This is because of the difference in treatment of maternal families in eastern culture and western culture.
In the Chinese style nobility system, a prince can also have a different amount of authority depending on who the current reigning emperor/king is.
The same prince can have a different amount of power in a different era.
Due to differences between the western and Chinese-style nobility system, translating both prince and duke into just prince often causes confusion in Japan because no one knows which is which.
More often than not, both are just careless clustered together.
Maybe the Meji Government should have creates a different title to separate duke and prince in the past.
So they can give Yamahata Aritomo an equivalent ‘duke’ title instead of the straight-up ‘prince;
So to simplify things.
Western-style title: a Prince has direct blood relation to the royal family, while Duke hasn’t.
Prince has the right to the throne.
Chinese-style title: Prince is a title that can be given to anyone who had the slightest bit of connection to the royal family.
These Princes may or may not have the right to the throne
Those are really simplified explanations.
Though these simple explanations can still cause some misinterpretation.
The Bain Kingdom I’m currently in follows the western style nobility title that separated prince and duke.
The Crown Prince falls into the prince category while the current prime minister is a duke.
That means the six nobility rank in this kingdom is prince, duke, marquis, count, viscount, and baron.
The ‘Weiss’ in the Crown Prince’s name signifies that he is the successor of the throne.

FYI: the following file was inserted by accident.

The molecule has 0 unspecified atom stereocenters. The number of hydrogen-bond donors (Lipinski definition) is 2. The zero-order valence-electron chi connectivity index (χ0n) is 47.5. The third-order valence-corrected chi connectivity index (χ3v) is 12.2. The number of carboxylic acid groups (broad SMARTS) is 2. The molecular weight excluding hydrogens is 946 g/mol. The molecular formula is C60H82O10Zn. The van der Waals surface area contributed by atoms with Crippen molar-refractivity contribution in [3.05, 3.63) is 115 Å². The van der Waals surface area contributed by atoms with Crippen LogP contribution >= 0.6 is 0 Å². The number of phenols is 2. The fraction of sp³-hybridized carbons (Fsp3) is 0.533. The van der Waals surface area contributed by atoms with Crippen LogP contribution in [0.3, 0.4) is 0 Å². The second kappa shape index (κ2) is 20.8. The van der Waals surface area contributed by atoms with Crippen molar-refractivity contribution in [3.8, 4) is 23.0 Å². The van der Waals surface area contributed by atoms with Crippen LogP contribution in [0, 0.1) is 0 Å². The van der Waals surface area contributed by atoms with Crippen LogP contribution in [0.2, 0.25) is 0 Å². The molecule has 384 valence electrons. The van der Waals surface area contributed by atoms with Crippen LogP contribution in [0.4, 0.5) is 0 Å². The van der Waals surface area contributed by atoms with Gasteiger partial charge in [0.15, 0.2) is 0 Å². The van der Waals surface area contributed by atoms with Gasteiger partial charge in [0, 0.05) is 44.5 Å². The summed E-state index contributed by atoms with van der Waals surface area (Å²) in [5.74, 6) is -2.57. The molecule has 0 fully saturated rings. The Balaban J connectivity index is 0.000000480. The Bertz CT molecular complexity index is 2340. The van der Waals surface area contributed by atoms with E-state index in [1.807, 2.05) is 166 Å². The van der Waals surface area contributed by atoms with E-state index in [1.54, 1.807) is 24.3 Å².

Other royals, like the second princess Laura Louise Weinzierl didn’t have Weiss in their name.
The Crown Prince can also be referred to as Prince Weiss.
He’s sort of ‘Archduke’ of this kingdom.
Well, the Archduke in my previous world is a different though.
Anyway, I’ve spent quite a bit of time reviewing this world’s nobility system.
In short, by giving me the title ‘deputy count’ the king is telling me “You’re still a student but there’s no doubt that you are the next count so take care of the count’s military affair.”
Just how did things become like this?
In Japan, 公(prince, official rank of old japan nobility) is used to translate the word ‘duke’ and ‘prince’ to Japan.
There’s no distinction.
Prince of Monaco and Duke of Hamilton will both be called 公 in Japan.↵
 Former Prime Minister of Japan https://en.wikipedia.org/wiki/Yamagata_Aritomo ↵
 In the Heian Period, the Fujiwara clan is the power behind the imperial court.
With wives of the emperor and imperial princes, all come from the Fujiwara clan.
Still, the member of the Fujiwara clan had no claim to the throne. https://en.wikipedia.org/wiki/Fujiwara_clan ↵
 The period in Japanese history from 794-1185 A.D is considered the peak Japanese Imperial Court.↵
 The era of Emperor Meiji marked Japan’s start of westernization. https://en.wikipedia.org/wiki/Government_of_Meiji_Japan ↵